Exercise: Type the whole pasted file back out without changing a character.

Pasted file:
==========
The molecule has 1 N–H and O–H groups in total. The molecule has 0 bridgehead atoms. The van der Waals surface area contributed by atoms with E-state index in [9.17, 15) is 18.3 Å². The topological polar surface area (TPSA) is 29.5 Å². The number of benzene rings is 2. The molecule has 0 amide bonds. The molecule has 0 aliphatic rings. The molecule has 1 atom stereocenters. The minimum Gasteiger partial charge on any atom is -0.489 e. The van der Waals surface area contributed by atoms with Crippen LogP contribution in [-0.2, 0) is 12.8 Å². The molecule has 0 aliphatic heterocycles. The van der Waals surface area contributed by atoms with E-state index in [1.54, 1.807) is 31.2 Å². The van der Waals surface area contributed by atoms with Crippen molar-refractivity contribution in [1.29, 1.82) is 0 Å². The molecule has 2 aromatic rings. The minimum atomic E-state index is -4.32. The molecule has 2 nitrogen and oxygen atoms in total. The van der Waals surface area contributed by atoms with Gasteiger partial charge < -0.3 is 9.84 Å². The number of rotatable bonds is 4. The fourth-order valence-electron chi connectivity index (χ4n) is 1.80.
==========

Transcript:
The molecule has 1 N–H and O–H groups in total. The molecule has 0 bridgehead atoms. The van der Waals surface area contributed by atoms with E-state index in [9.17, 15) is 18.3 Å². The topological polar surface area (TPSA) is 29.5 Å². The number of benzene rings is 2. The molecule has 0 amide bonds. The molecule has 0 aliphatic rings. The molecule has 1 atom stereocenters. The minimum Gasteiger partial charge on any atom is -0.489 e. The van der Waals surface area contributed by atoms with Crippen LogP contribution in [-0.2, 0) is 12.8 Å². The molecule has 0 aliphatic heterocycles. The van der Waals surface area contributed by atoms with E-state index in [1.54, 1.807) is 31.2 Å². The van der Waals surface area contributed by atoms with Crippen molar-refractivity contribution in [1.29, 1.82) is 0 Å². The molecule has 2 aromatic rings. The minimum atomic E-state index is -4.32. The molecule has 2 nitrogen and oxygen atoms in total. The van der Waals surface area contributed by atoms with Gasteiger partial charge < -0.3 is 9.84 Å². The number of rotatable bonds is 4. The fourth-order valence-electron chi connectivity index (χ4n) is 1.80.